The Ebola outbreak and its rapid spread throughout West Africa and other countries was a megacrisis that imposed numerous challenges to those communicating to nonscientific publics about the epidemic. This article examines the instructional risk messages offered in the days that followed the 2014 infection and death of Liberian national Thomas Eric Duncan in Dallas, Texas. More specifically, we apply the IDEA model for effective instructional risk and crisis communication embellished by exemplification theory to conduct a thematic analysis of messages offered locally (Dallas news stories and press releases), nationally (Centers for Disease Control and Prevention Live Chat Twitter posts), and internationally (website content from the World Health Organization, the United Nations Children’s Fund, and Doctors Without Borders). Our conclusions reveal that the majority of messages offered from each organization privileged the element of explanation over internalization and action as well as negative over positive exemplification. On the basis of these conclusions, and informed by previous research, we propose a number of potential implications and recommendations for offering a balanced representation among internalization, explanation, and action as proposed in the IDEA model. We also suggest that positive exemplification could be used strategically to motivate receivers to attend to these messages (internalization), reduce potential misunderstandings (explanation), and take appropriate self-protective actions (action). Agency spokespersons and media reporters may find the conclusions and recommendations drawn from this analysis to be useful when crafting similar instructional risk preparedness and crisis response messages.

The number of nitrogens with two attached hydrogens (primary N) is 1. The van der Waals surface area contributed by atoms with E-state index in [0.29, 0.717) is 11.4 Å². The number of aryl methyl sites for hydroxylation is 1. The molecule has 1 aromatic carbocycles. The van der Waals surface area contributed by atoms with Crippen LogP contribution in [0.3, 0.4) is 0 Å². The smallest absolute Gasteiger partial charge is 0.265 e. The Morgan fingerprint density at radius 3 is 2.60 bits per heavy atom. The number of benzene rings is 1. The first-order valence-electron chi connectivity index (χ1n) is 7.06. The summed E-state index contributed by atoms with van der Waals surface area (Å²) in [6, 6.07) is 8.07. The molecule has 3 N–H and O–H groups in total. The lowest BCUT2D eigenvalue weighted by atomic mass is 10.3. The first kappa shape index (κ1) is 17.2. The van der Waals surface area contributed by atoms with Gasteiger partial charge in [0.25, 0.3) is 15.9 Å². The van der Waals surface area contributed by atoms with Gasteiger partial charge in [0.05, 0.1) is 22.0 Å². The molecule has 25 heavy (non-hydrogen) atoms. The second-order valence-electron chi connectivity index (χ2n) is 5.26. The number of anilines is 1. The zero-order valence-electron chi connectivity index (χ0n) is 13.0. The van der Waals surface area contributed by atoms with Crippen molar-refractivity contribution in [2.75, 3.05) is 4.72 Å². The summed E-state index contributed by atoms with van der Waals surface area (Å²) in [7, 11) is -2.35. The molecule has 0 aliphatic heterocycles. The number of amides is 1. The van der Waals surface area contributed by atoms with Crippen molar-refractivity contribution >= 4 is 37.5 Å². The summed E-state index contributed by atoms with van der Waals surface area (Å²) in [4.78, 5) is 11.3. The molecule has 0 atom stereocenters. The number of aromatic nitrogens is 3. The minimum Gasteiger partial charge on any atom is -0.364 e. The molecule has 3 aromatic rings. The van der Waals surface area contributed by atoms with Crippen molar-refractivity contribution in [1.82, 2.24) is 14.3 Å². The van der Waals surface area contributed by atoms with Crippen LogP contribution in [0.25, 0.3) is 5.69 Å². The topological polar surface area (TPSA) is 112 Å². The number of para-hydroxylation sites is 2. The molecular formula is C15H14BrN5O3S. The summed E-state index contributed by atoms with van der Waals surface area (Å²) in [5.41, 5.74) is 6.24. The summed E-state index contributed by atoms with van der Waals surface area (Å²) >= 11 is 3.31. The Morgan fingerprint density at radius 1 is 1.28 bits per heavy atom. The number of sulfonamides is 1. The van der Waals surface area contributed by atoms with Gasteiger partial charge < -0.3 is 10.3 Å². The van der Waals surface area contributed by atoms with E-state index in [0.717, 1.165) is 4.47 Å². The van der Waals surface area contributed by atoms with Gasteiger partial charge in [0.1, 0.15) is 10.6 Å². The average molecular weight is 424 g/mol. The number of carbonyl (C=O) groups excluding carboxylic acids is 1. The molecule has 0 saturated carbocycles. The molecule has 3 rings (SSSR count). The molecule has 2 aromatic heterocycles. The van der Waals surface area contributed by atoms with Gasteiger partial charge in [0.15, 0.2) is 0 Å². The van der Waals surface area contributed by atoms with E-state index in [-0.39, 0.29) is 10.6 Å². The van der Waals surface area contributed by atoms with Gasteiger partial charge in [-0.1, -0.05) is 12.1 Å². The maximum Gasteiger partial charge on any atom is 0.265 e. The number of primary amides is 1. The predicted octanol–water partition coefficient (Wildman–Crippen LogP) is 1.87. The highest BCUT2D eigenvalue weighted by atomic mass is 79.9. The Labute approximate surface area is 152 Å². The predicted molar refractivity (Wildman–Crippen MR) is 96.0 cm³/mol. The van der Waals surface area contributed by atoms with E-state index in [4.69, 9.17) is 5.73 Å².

Author ORCID Identifier
Deborah Sellnow-Richmond 0000-0001-6179-0307
Deanna Sellnow 0000-0003-4668-4359
Sellnow-Richmond, D. D., George, A. M., & Sellnow D. D. (2018). An IDEA model analysis of instructional risk communication in the time of ebola. Journal of International Crisis and Risk Communication Research, 1(1), 135-166. https://doi.org/10.30658/jicrcr.1.1.7
Educational Psychology Commons, Health Communication Commons, Social Influence and Political Communication Commons